10 of the easiest, most effective ways to save for retirement

Mike Alves |

By Alessandra Malito

Published: Mar 31, 2019 10:34 a.m. ET

They’ll take little effort but you’ll thank yourself later.

Saving for retirement can be overwhelming, but it doesn’t have to be.

Americans are urged to start saving early and consistently for retirement. As the country’s private workforce continues to move away from pensions and toward defined-contribution plans, including 401(k) and 403(b) plans, Americans are responsible for funding their own futures. The U.S. is on track to have elderly poverty rates unseen since the Great Depression, with nearly 20 million retirees living in or near poverty by 2035.

Of course, simply saying individuals need to save for retirement isn’t enough, and not all guidelines for how much they should have by a certain age work for everyone. And not all workers are able to set aside money for retirement because they’re having trouble balancing their financial responsibilities or because they lack access to workplace retirement accounts.

Here are 10 suggestions for efficiently saving for the future — some are almost effortless:

Set up automatic enrollment or auto-escalation

Automatically enrolling in a 401(k) plan or similar retirement account is perhaps the most advised way to easily save for retirement without thinking about it. When starting a new job, some employers give their employees the opportunity to start contributing to a plan as soon as they become eligible. That way, employees don’t have to rely on themselves to get the paperwork together — it’s all done for them, and all they have to do is decide how much of their salary they’d like to defer into the account.

Some companies also offer auto-escalation, where employees’ contributions will automatically increase each year. Retirement experts advise taking advantage of this option if your employer offers it.

The implementation of auto-enrollment and auto-escalation in the last decade might have helped retirement savers stash away nearly $30 billion, according to Shlomo Benartzi, a researcher who has worked alongside Nobel Prize winner Richard Thaler. States are starting to offer, or in some cases mandate, programs for companies to offer employees’ retirement plans that automatically enroll workers.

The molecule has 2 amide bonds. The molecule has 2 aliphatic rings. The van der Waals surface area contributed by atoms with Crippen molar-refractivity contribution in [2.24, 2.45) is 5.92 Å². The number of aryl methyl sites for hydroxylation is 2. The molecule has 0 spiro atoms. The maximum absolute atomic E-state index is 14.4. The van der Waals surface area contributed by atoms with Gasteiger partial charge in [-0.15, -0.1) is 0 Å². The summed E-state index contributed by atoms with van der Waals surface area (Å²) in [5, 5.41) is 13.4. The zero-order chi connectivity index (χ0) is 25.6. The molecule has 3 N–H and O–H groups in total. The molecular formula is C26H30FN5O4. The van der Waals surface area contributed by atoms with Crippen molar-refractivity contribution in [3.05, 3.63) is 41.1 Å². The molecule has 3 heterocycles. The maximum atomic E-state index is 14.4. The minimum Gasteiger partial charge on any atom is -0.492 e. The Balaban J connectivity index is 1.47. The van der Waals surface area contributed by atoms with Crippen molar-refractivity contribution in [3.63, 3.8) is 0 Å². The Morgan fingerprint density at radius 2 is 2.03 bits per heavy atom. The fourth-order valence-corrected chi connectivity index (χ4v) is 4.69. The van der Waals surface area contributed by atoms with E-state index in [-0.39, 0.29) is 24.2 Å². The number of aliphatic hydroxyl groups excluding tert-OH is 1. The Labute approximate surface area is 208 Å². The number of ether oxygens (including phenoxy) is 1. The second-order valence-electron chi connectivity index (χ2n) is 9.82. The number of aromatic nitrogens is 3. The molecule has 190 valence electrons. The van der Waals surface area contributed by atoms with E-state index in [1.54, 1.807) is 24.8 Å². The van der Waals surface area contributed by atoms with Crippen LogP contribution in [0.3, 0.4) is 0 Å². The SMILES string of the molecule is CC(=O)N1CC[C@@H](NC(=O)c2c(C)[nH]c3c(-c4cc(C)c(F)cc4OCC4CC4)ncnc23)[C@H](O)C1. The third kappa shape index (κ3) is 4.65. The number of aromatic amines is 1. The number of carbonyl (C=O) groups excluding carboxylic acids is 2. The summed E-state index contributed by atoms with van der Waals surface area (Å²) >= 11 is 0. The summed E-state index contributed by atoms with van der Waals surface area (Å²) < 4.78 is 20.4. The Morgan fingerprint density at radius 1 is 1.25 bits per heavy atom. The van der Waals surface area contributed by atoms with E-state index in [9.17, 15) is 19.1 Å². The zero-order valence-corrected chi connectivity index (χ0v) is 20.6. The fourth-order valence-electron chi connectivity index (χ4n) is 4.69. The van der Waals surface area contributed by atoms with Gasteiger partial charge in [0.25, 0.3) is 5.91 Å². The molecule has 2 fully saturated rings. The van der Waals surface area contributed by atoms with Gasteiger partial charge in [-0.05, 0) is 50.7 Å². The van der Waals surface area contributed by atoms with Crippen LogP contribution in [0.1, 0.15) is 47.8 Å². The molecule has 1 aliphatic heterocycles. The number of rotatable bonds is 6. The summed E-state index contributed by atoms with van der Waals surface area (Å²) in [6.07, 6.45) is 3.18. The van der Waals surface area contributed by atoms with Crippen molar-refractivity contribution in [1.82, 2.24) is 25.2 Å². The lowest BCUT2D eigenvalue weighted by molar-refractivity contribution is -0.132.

Make an additional payment toward loan principals

If possible, throw a little extra money toward a debt when making payments, to be put toward principal, said Bruce Colin, a financial adviser at Bruce Colin & Co. in Rancho Palos Verdes, Calif. This can be done for a mortgage, student loans or high-interest credit card debt. “It’s just another way of saving,” he said. “It’s one thing to save for investments, the other half of the puzzle is to have lower debt.” Having little or no debt means having less to spend toward those payments, and thus more flexibility to save, he added.

Pretend you still have debt payments, even when you don’t

People who recently paid off debts should continue to allocate that amount, or at least a portion of it, toward savings, said Jonathan Swanburg, a financial adviser at Tri-Star Group in Houston. “When they stop making the payments to their creditor, they either increase their other expenses or let the extra monthly savings sit in cash (which will one day get spent),” he said. “One of the easiest things a person can do to increase their retirement savings is to take the money they were once paying on debt (house, car, student loans, credit cards, etc.) and start moving those monthly payments to an investment account.”

If they haven’t already, savers should also put away money in an emergency account. Having one can deter people from stopping retirement contributions or withdrawing some of their retirement savings to fund unexpected medical or auto bills. Most Americans don’t have enough saved to cover surprise bills — 63% of Americans can’t afford a $500 emergency, and 31% of employees said they would consider taking that money from retirement plan loans or withdrawals, according to a 2018 Prudential study.

Open a Health Savings Account, but don’t use it

Health Savings Accounts, or HSAs, are meant for medical expenses, but they’re also a highly tax-efficient way to save for retirement. The accounts are part of a high deductible health plan, and funds remain in the account for as long as the employee wants. Assets are contributed tax-free, grow tax-free (just like a 401(k) plan) and are withdrawn tax-free when used for eligible expenses.

Although workers can withdraw money for medical bills each year, advisers suggest they hold off until retirement to use HSA savings. “You’re going to have medical expenses in retirement,” said Ed Snyder, financial adviser at Oaktree Advisors in Carmel, Ind. “That’s a great way to use it. Retirees can use the money for anything outside of medical expenses after 65 years old, and will be taxed just as they would a 401(k) plan or IRA. “It’s not like risking all of this money be locked up,” Snyder said.

The average couple retiring at 65 years old in 2018 could expect health care to be $280,000, which does not include longterm care costs.

Cut expenses, but don’t deprive yourself

Some financial advice around the internet has been to stop spending on daily cups of coffee, or taking less trips to restaurants, the bar or movie theaters.